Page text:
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Medication contraindications

You probably know this, but here's some background so we're all on the same page. Some medicines shouldn't be taken in combination. When two medications shouldn't be taken together, it's called a contraindication.

(def patient-medications [{:name "Blythenal"
                           :rxNorm "blyth"}
                          {:name "Masbutol"
                           :rxNorm "masbut"}
                          {:name "Welbutril"
                           :rxNorm "welb"}])

(def contraindication-pairs [["nr913ng" "blyth"]
                             ["masbut"  "87f2h139049f"]
                             ["nr913ng" "j1j81f0"]
                             ["blyth" "welb"]
                             ["masbut"  "welb"]])

Your task is to take the list of medications a patient has and a list of contraindication pairs, and determine what pairs of medications (if any) they are prescribed that don't mix well.

;;  complete this function
(defn contraindications [meds pairs]

It should return nil if there are no contraindications and a collection of the contraindications (pairs) if there are any.

Bonus: Make it a linear algorithm (linear in the number of the patient medications and the number of the contraindication pairs).

Email submissions to eric@purelyfunctional.tv until June 8, 2020. You can discuss the submissions in the comments below.

(ns tst.demo.core
(:use tupelo.core tupelo.test)
(:require [schema.core :as s]
[clojure.set :as set]))
(def patient-medications [{:name "Blythenal"
:rxNorm "blyth"}
{:name "Masbutol"
:rxNorm "masbut"}
{:name "Welbutril"
:rxNorm "welb"}])
(def contraindication-pairs [["nr913ng" "blyth"]
["masbut" "87f2h139049f"]
["nr913ng" "j1j81f0"]
["blyth" "welb"]
["masbut" "welb"]])
(s/defn patient-meds-set :- #{s/Str}
[arg :- [{s/Keyword s/Str}]]
(set (mapv #(grab :rxNorm %) arg)))
(s/defn contra-pair-sets :- #{#{s/Str}}
[arg :- [[s/Str]]]
(set (mapv (fn [pair-vec]
(set pair-vec))
arg)))
(defn contraindications [meds-in pairs-in]
(let [patient-meds (patient-meds-set meds-in)
contra-pairs (contra-pair-sets pairs-in)
result (filterv #(= 2 (count %))
(forv [contra-pair contra-pairs]
(set/intersection patient-meds contra-pair)))]
result))
(dotest
(is= (contra-pair-sets contraindication-pairs)
#{#{"j1j81f0" "nr913ng"}
#{"masbut" "welb"}
#{"nr913ng" "blyth"}
#{"welb" "blyth"}
#{"masbut" "87f2h139049f"}})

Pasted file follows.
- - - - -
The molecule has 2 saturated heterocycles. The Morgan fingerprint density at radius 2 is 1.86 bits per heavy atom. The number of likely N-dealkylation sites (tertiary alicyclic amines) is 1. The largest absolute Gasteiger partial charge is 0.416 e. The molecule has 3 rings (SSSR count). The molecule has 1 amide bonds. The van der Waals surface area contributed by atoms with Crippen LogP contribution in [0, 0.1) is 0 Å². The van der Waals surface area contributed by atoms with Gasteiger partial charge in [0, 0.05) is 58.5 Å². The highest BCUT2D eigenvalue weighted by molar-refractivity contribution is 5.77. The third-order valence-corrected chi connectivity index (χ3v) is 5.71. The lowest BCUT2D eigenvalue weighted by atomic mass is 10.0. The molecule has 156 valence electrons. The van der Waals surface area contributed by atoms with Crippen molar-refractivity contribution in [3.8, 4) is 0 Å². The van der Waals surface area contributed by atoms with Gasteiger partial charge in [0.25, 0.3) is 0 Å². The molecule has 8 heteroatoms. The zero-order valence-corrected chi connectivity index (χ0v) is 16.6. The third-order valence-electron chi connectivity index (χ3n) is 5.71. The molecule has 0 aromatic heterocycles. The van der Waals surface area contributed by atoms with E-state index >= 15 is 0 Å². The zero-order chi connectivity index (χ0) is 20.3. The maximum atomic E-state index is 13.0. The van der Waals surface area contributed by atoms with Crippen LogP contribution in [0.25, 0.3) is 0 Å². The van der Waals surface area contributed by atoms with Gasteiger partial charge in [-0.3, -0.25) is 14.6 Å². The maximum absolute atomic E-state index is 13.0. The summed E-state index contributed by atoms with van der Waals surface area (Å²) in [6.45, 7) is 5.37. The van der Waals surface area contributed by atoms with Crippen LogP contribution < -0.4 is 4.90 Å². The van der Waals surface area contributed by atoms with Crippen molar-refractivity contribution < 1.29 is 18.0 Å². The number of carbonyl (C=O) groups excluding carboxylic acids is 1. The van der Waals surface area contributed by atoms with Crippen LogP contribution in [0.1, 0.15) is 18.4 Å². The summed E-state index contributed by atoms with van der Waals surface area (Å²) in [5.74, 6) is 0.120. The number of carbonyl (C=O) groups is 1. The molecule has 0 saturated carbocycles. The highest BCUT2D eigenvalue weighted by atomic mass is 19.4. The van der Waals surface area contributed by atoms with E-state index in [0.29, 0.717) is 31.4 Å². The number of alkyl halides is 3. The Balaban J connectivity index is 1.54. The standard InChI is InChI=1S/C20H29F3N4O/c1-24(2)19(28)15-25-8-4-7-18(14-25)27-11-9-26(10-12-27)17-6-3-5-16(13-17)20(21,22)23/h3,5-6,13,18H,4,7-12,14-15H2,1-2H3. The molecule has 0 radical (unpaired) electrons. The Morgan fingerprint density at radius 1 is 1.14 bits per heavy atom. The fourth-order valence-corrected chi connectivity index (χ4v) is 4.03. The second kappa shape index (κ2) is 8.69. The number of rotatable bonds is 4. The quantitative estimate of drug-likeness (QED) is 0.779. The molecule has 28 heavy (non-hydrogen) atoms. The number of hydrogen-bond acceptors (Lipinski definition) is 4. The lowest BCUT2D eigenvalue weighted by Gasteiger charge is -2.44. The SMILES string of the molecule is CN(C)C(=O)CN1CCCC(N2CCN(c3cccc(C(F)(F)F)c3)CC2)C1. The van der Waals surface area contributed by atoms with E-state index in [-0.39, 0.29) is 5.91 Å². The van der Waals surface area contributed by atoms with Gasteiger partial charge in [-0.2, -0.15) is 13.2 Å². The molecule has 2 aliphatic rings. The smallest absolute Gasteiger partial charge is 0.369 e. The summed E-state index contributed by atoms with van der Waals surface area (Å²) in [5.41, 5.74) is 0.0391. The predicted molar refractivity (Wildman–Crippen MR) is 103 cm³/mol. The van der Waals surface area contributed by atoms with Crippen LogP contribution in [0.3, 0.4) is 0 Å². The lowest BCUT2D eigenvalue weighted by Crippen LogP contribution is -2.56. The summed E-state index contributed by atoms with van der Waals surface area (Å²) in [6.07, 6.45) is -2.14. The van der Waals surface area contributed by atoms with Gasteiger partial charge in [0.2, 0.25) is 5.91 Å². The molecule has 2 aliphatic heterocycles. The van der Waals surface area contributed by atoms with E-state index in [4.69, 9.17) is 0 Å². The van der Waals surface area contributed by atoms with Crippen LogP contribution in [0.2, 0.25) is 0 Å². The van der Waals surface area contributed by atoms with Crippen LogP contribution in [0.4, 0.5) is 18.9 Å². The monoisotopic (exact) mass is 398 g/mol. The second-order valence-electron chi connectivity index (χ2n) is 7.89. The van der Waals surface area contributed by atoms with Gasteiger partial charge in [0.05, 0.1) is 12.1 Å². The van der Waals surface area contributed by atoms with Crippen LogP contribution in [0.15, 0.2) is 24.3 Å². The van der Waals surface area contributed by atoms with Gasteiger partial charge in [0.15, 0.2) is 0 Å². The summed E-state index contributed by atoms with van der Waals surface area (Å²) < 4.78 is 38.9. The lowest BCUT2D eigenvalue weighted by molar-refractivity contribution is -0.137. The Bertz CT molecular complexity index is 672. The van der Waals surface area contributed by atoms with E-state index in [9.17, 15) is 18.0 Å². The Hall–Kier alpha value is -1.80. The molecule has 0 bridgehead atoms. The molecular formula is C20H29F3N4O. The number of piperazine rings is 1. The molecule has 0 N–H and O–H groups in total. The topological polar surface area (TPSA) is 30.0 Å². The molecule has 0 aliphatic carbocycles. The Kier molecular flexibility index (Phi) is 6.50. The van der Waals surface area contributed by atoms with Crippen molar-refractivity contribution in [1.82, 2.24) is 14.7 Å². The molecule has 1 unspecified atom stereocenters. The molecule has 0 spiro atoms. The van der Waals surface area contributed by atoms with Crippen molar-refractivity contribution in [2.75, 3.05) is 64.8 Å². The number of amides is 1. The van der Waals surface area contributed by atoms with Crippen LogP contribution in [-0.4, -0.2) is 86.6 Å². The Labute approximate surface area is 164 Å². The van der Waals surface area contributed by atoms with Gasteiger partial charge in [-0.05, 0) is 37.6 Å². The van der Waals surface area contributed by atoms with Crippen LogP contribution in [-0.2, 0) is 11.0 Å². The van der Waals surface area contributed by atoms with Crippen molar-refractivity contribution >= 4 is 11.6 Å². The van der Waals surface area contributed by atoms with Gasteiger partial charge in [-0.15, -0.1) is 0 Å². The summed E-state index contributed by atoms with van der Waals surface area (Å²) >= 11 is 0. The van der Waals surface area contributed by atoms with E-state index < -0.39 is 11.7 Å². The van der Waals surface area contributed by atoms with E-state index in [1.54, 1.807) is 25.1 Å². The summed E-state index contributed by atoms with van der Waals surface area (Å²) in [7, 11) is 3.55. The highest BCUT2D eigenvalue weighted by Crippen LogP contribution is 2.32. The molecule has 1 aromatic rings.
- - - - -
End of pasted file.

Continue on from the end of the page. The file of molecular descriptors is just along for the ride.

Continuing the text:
(is= (patient-meds-set patient-medications) #{"masbut" "welb" "blyth"})
(is= (contraindications patient-medications contraindication-pairs)
[#{"masbut" "welb"} #{"welb" "blyth"}]))
(defn contraindications
[meds pairs]
;; one loop thru the list of meds to make an map to facilitate quick lookups
(let [medmap (into {} (map (fn [{:keys [name rxNorm]}] [rxNorm name]) meds))]
;; one loop thru the list of pairs. quickly check if each pair is
;; in list of meds
(loop [pair (first pairs) pairs (rest pairs) result #{}]
(if pair
(let [[p1 p2] pair]
(if (get medmap p1)
(if (get medmap p2)
(recur (first pairs) (rest pairs) (conj result pair))
(recur (first pairs) (rest pairs) result))
(recur (first pairs) (rest pairs) result)))
(if (empty? result) nil result)))))
(defn contraindications [meds pairs]
(let [rx (set (let [m (map :rxNorm meds)]
(for [x1 m x2 m :when (not= x1 x2)] [x1 x2])))
cp (set pairs)
contra (clojure.set/intersection cp rx)]
(if (= #{} contra)
nil
(vec contra))))
(defn contraindications [meds pairs]
(let [medset (set (map :rxNorm meds))]
(not-empty (filter #(and (contains? medset (first %))
(contains? medset (second %)))
pairs))))
(defn contraindications [meds pairs]
(let [contraindication-pairs (map (juxt first identity) pairs)
contraindication-map (into {} contraindication-pairs)
med-ids (map :rxNorm meds)]
(->> med-ids
(map contraindication-map)
(remove nil?)
seq)))
(ns functional-tv-puzzles.-2020.contraindications-380
"Solution which can use several strategies, mainly iterating either over
pairs of contra-indications in linear time, or over generated pairs
from a list of meds in quadratic time, when meds is much smaller than contras.
The decision is taken algorithmically, unless input parameters are overriden. "
(:require [clojure.set :as set])
(:require [clojure.core.reducers :as r]))
(defn dominated?
"Returns true if n is larger than m^2/2 by a given margin"
[m n margin]
(< (-> (* m m) (/ 2) (+ margin)) n))
(defn all-1x1 [xs]
(let [indexed (map-indexed #(vector (inc %) %2)
xs)]
(for [[xi x :as xix] indexed
[yi y :as yiy] indexed
:when (< xi yi)]
#{x y})))
(defn concurrent [pred xs]
(->> xs (r/fold
(r/monoid #(concat %1 %2) (fn [] nil))
(fn [acc pair]
(if (pred pair)
(conj acc (set pair))
acc)))))
(defn ->rx [meds]
(->> meds (map :rxNorm)))
(defn ->sets [pairs]
(->> pairs (map set) (into #{})))
(defn using-sets [meds pairs]
(let [ps (->sets pairs)]
(->> meds ->rx all-1x1 set (set/intersection ps))))
(defn over-meds [meds pairs]
(let [ps (->sets pairs)]
(->> (all-1x1 (->rx meds))
(concurrent (fn [p] (ps p))))))
(defn over-contras [meds pairs]
(let [ms (into #{} (->rx meds))]
(->> pairs
(concurrent (fn [[rx1 rx2]]
(and (ms rx1) (ms rx2)))))))
(defn contraindications
"Returns a coll of all duples of :rxNorm values in `meds`,
which are also found in `pairs`. Option
:override [:meds | :pairs | :sets]
imposes a single strategy of iterating over pairs (linear
performance), meds or sets - the later two involving